On Sunday, May 20th, 2012, the North Atlantic Treaty Organization (NATO) held its Summit in Chicago. Being FlagRunners, we started up north and ran into the city to catch the action. As we ran, we started to see the changes. From the outset, helicopters and jets flew overhead, not normal to Chicago unless the Air & Water Show is on. But for the most part, life went on per usual. It wasn't until the West Loop that the scene really started to change. Major expressways were closed down, with motorcades of officials, security, FBI agents, and bike patrols that paraded through streets, blocked access ways and barricades scrutinized the most casual observer and activist, the city was in lockdown as far as we could tell. This is like running the Chicago Marathon--everything is closed off to let the runners through, large dump trucks parallel parked on street entrances completely blocking traffic on foot or car. We were waved off from normal routes and told to get back several times as we freely ran down the middle of the city streets; great time to run in the city, terrible time to need to drive into the city. We kept wondering what is this costing the city, or have they an angle on this venue that we just do not understand.
We wanted to see the story from all sides. There are a lot of mixed feelings about NATO. There are a lot of mixed feelings about the government right now. Regardless of views, everyone had a flag portraying their beliefs. Some strapped them to their backs, while others flew them outside the conference building, setting up a makeshift day camp. Chicago was full of new flags and banners. No matter what your cause or what side of the aisle, flags were flying; a central part of how people gathered at rally points and times. Some welcomed the nations leaders, while others asked them to change their ways.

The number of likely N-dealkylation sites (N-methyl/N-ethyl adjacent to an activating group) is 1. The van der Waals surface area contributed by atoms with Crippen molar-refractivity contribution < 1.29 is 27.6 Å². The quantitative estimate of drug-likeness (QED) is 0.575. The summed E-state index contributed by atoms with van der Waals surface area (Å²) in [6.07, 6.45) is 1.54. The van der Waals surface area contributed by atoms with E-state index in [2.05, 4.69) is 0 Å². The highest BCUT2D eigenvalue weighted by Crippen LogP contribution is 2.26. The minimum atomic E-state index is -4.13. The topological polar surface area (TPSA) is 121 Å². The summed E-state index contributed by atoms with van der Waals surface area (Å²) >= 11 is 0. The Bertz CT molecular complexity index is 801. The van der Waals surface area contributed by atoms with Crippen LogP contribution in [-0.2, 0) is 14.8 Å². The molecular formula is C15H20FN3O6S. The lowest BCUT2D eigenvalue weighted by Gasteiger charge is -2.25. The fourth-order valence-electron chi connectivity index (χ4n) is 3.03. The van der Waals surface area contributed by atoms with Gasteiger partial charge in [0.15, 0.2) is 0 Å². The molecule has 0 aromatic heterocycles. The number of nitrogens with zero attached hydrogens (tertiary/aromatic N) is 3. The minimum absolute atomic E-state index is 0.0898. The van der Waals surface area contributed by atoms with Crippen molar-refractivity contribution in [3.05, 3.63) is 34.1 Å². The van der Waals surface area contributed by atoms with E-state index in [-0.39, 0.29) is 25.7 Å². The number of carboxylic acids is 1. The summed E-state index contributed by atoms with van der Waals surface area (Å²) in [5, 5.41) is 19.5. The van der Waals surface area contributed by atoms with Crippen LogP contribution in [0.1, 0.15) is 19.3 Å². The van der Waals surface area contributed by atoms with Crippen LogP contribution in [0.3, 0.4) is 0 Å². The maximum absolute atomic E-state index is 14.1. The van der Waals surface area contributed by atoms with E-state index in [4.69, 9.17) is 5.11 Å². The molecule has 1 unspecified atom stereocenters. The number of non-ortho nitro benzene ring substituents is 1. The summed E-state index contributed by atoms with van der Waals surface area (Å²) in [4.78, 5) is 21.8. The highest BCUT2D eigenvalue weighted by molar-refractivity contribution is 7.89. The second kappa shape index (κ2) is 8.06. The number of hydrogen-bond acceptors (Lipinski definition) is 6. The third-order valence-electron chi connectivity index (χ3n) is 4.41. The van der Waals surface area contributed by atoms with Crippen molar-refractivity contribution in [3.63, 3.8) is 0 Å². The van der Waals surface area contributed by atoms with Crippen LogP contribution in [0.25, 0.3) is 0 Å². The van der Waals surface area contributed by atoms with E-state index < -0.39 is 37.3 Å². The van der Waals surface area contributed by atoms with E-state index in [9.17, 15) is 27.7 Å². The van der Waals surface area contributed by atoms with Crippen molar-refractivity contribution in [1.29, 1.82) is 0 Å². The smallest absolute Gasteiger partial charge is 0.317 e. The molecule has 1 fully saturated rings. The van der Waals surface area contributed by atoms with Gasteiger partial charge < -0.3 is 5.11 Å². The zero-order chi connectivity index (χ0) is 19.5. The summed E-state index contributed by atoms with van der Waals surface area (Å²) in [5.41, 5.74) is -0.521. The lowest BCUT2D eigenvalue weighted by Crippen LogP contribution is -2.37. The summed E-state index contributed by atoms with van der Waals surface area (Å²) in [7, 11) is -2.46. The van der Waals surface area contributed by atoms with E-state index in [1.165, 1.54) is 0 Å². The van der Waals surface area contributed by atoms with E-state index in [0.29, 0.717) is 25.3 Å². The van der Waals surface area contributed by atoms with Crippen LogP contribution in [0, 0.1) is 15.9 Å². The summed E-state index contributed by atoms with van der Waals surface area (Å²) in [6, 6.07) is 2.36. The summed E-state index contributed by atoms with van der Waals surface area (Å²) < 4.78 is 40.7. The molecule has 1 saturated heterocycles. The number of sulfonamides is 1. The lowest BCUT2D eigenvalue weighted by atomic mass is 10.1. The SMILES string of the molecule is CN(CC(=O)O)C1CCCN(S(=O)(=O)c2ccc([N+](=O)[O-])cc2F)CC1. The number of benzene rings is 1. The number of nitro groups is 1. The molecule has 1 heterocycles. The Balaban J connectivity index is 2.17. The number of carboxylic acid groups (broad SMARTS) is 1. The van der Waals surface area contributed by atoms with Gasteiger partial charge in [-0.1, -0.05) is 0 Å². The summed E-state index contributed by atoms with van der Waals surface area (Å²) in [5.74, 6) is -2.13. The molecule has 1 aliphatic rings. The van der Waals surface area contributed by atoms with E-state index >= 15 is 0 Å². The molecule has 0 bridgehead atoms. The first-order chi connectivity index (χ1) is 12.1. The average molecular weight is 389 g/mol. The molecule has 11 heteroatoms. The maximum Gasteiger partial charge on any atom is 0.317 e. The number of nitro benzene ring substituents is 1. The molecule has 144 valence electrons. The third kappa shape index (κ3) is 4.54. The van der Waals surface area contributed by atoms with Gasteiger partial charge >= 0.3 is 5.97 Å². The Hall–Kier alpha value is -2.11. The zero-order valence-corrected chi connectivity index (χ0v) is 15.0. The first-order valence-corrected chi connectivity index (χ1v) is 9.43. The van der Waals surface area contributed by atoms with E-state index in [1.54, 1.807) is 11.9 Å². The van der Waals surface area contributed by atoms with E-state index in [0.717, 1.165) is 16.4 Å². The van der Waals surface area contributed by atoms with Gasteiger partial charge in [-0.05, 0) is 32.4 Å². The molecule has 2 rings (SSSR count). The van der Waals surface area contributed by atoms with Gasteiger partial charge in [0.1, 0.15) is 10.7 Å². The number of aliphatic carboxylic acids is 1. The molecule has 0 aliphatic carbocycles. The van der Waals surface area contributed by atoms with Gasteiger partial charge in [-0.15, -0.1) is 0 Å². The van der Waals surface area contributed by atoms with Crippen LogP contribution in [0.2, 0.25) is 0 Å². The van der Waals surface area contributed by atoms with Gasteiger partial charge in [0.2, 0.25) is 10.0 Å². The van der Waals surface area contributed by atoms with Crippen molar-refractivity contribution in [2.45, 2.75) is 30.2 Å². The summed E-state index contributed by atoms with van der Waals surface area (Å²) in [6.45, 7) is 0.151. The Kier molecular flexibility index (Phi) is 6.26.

We ran through the loop, heading over to Grant Park to catch the protesters' point of view. Papers, pamphlets and flags were everywhere. Once inside Grant Park everything was different. We sat in the crowd and listened to protesters' speeches. Many subjects were raised within a 20 minute period. There was a speech on the war on immigration, a speech on education reform, a speech on Palestinian oppression, and a speech on union laws. A large Palestinian flag was carried by about thirty people down the street. It could not be ignored. The symbol and symbolism was so dramatic, dozens of interviews and TV crews were up and down Columbus Ave. People were in groups of all sizes and the event was on. The speeches were impassioned, heated, even angry; the protesters themselves happy to be in their element, involved and participating in the NATO rally. Many seemed to be engaged in a feast of sorts making an attempt at inspiring some change.
Funny how a few short miles away, you would never know Chicago was held hostage to this Summit and protesting. Outside the wall of dump trucks and police officers, Chicago seemed to be having a normal Sunday. Routine events seemed in some ways better attended to us. It was nice to see others enjoying their hobbies and living the Chicago lifestyle in our home city, along our beloved Lake Michigan.
As for the FlagRunners, we have never taken part in such a polarized event as this one. You know we are just people who like people who fly flags. As we run from flagpole to flagpole and share how a problem can be solved with others that are having the same problem, it is a testament to our own progress as FlagRunners that we would be the ones out of our element and curious as to the stories we were watching take place with these people.